Duodenal neuroendocrine tumors: what we really know about them? An Italian multicentre experience

Duodenal neuroendocrine neoplasms (dNENs) are heterogeneous tumors and represent up to 3% of all duodenal tumors and 2–3% of all gastrointestinal tumors. Despite clear differences, dNENs have been always treated together with either gastric neuroendocrine tumors or, with pancreatic neuroendocrine tumors, especially if functioning. To date, little has been known about the clinical characteristics, treatment, and prognosis of dNENs, and this kind of neuroendocrine tumor is still largely unexplored. Optimal management of dNENs is still far to be clearly understood, and endoscopic resection is increasingly performed instead of surgery. Surgical resection is generally recommended for ampullary dNENs, regardless of the tumor size, because of its anatomical location and more aggressive behavior compared to those of the non-ampullary type. For non-ampullary forms surgical resection represents the recommended approach to dNENs >20mm in diameter, whereas the value of surgical resection has not been established yet for non- ampullary tumors ≤20mm in diameter. Furthermore, dNENs less than 10mm in diameter and limited to the submucosal layer seem to exhibit a poor tendency to affect lymph nodes or to determine distant metastases, thus they might represent a suitable cluster for endoscopic treatment.

Our Italian multicentre study represents an original study aimed at describing the characteristics, natural history, features, and prognostic factors of these poorly known neoplasms. In this paper, we confirmed dNENs are heterogeneous tumors characterized by highly variable prognosis, that can exhibit aggressive behavior with distant metastases, more frequently than previously described.  In fact, they can be metastatic in up to 54.6% of cases, as observed in our series, either at diagnosis or thereafter, independently of tumor size (median diameter of the lesions in this series was 12 mm, which is very small). As a consequence, surgical resection has been suggested as the preferred treatment modality over endoscopic treatment, also taken into account that dNENs tend to spread to the submucosal layer even during the early stages and the duodenal wall is thinner than the gastric wall with a consequent higher risk of perforation.. Moreover, complete initial staging should be performed before treatment, including nuclear medicine imaging, to exclude distant metastases. Follow-up should be extended to a lifelong horizon.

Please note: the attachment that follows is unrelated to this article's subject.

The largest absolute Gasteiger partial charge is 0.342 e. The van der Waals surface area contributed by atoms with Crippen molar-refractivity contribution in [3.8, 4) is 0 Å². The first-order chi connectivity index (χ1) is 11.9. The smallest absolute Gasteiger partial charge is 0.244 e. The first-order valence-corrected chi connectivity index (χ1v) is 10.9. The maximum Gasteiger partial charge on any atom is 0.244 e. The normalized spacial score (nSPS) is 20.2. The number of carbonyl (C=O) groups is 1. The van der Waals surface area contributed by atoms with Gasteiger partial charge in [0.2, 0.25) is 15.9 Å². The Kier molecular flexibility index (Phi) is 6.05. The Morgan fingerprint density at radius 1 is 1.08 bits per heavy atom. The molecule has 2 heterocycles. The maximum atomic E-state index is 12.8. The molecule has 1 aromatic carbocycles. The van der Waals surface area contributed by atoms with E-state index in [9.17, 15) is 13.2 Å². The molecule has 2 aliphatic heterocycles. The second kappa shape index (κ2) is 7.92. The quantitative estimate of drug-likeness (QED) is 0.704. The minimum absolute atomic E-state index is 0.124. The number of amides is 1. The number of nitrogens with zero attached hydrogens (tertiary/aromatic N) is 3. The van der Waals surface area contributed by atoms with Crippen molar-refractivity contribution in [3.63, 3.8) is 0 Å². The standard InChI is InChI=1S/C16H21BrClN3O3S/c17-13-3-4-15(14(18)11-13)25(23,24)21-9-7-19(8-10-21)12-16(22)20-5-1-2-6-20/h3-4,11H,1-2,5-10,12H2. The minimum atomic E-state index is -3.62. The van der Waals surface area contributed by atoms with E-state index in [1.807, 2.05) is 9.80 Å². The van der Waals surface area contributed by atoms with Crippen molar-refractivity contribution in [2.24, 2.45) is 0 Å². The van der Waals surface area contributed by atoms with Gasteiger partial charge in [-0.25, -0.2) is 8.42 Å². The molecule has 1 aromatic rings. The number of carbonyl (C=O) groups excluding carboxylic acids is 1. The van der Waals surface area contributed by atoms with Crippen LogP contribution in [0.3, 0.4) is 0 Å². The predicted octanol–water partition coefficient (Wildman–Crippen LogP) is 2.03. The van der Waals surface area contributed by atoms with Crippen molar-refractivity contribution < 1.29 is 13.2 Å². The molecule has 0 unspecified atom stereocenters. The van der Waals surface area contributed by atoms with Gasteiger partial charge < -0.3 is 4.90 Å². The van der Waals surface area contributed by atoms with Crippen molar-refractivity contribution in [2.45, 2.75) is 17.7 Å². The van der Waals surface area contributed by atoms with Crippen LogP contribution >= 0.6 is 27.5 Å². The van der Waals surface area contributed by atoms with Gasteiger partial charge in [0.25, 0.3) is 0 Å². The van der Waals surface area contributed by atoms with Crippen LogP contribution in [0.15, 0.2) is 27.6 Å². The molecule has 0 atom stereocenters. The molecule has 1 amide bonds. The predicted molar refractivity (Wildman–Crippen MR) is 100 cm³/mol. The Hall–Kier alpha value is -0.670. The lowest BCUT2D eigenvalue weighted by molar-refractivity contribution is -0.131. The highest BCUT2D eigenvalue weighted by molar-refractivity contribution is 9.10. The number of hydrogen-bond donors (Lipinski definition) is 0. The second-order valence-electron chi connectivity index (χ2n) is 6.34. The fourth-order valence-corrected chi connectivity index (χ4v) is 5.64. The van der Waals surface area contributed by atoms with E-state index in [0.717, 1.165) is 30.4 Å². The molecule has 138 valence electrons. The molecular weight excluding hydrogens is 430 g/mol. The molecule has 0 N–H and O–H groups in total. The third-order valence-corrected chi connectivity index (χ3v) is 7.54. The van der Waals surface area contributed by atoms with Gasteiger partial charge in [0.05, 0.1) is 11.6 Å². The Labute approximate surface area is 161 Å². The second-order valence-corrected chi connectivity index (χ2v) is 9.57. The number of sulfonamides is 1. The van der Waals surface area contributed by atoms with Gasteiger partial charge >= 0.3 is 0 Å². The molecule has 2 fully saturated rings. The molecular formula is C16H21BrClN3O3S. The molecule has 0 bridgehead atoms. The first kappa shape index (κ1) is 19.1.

Further prospective studies are needed to better define standardized guidelines dedicated to dNENs, including optimal patient treatment and management and effective follow-up intervals.

Roberta Elisa Rossi, Sara Massiorni
Gastroenterology and Endoscopy Unit, Fondazione IRCCS Ca’ Granda, Ospedale Maggiore Policlinico,
Università degli Studi di Milano, Milan, Italy


Heterogeneity of Duodenal Neuroendocrine Tumors: An Italian Multi-center Experience.
Massironi S, Campana D, Partelli S, Panzuto F, Rossi RE, Faggiano A, Brighi N, Falconi M, Rinzivillo M, Delle Fave G, Colao AM, Conte D
Ann Surg Oncol. 2018 Oct


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